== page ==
More layoffs at Monofrax

FALCONER In the wake of last week’s report that ConAgra will leave the area in 2015, another blow has been delivered to Chautau-qua County residents.

RHI Monofrax, located in Falconer, laid off 27 workers Friday. The company has experienced a lull in business as of late, according to multiple sources.

The company has laid off over 70 workers to date, out of over 160. Some of those who were laid off could return to work as soon as next week.

County Executive Vince Horrigan said he had been in contact with Tom Reed, R-Corning, to work on providing more orders for the company.

“Monofrax supports not only glass customers, but they also support the U.S. Department of Energy,” Horrigan said.

Reed’s connection to the Department of Energy could be instrumental in Monofrax’s continuation of business, seeing as how the company provides specialty glass used to line furnaces, and also makes containers used by the government to encase radioactive material at cleanup sites.

“Given the challenges of operating businesses in New York, it is critical that we work together to ensure that RHI Monofrax and other businesses remain viable and actually grow here,” Reed said, adding that he is working with RHI managers, local and regional union leaders, local and state officials. “Our workforce is second to none and we will continue to fight for our local workers and products.”

Reed also said taking a team approach is important, along with continuing to work with the Department of Energy to ensure timely orders for local products Monofrax manufactures for DOE operations.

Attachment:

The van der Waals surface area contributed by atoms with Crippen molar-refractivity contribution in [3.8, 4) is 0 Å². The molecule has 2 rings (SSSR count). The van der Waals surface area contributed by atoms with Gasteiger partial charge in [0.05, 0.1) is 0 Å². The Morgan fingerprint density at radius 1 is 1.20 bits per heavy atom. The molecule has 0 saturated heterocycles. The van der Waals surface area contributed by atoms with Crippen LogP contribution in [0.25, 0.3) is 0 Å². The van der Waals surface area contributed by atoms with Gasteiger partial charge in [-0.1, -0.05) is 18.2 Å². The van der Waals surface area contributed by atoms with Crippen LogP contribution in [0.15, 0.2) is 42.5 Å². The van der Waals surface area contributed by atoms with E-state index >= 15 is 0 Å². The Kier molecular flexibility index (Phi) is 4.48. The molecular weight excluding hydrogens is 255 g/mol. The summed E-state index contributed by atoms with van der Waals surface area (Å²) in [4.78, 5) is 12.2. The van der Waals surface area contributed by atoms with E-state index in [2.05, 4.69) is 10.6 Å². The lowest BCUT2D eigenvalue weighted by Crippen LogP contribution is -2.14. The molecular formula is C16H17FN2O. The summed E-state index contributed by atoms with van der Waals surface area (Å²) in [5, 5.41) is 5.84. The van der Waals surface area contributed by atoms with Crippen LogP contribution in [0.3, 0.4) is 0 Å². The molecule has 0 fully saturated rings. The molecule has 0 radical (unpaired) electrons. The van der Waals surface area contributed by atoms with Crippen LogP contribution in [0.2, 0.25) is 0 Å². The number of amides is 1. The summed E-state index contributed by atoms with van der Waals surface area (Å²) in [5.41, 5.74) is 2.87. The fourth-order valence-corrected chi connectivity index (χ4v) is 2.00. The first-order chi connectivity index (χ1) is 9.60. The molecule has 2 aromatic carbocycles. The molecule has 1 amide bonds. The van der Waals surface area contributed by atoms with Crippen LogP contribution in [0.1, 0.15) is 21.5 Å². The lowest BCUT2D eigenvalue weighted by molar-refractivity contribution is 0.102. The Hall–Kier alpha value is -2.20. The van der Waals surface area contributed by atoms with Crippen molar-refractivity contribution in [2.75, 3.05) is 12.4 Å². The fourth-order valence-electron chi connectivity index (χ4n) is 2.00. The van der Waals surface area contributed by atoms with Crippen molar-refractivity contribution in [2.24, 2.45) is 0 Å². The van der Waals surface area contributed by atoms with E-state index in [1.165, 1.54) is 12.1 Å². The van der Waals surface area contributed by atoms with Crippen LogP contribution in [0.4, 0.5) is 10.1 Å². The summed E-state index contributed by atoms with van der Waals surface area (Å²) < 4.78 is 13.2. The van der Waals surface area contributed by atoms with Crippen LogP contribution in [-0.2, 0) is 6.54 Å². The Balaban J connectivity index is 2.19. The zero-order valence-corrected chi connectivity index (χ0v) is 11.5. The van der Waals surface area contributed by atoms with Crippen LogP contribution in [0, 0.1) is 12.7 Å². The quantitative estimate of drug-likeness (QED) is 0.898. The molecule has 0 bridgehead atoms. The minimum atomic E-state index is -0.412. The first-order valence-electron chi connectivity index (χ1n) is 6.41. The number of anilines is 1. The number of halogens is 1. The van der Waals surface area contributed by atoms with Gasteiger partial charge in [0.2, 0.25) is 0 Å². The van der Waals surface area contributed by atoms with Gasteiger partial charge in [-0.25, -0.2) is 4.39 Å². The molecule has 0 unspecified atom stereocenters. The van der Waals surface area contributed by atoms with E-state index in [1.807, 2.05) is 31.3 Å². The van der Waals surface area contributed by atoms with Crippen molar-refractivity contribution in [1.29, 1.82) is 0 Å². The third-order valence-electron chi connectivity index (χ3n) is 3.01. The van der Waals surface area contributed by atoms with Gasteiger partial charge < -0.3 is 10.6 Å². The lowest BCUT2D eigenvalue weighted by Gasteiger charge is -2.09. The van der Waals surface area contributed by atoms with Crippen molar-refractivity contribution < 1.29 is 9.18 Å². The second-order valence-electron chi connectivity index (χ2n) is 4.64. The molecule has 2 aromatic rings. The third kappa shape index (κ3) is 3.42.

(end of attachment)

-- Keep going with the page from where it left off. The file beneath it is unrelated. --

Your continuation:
“Hopefully, that will help them to keep going,” Horrigan said. “We are optimistic that they will be able to regain their orders and bring some of those workers back on.”

Daryl Clendenen, president and Monofrax plant manager, said he could not comment on the status of the layoffs as of Tuesday. Clendenen referred The OBSERVER to Randolf Fochler, press secretary for Monofrax, which is based in Austria.

Fochler did not return phone calls.

“We are here to provide assistance and provide help in any way we can to ensure businesses are supported, and jobs are retained,” Horrigan said. “That’s what we care about most, retaining jobs and creating new jobs.”

Furthermore, Horrigan said staying in contact with the company is vital, and that he had also met with Tom Dickerson, Mono-frax’s union president.

Dickerson did not return calls placed by the OBSERVER.

“I care about job retention and I care about union labor and union presidents,” Horrigan said. “We do need to work together.”

ConAgra announced last week that both Carriage House operations in Dunkirk and Fredonia will close over the course of the year, at a loss of 425 jobs.

Although Horrigan and other elected officials reached out to ConAgra, the decision was final, with a complete closure date of Feb. 15.

“Sometimes, it’s frustrating when you can’t get the outcome you want,” Horrigan said. “ConAgra was a good example of that, and we were disappointed by the fact that we weren’t given any opportunity whatsoever to engage and help them.”

Horrigan will speak further on the status of economic development at his State of the County address tonight at 6:30 in the legislative chambers of the Gerace Office Building in Mayville.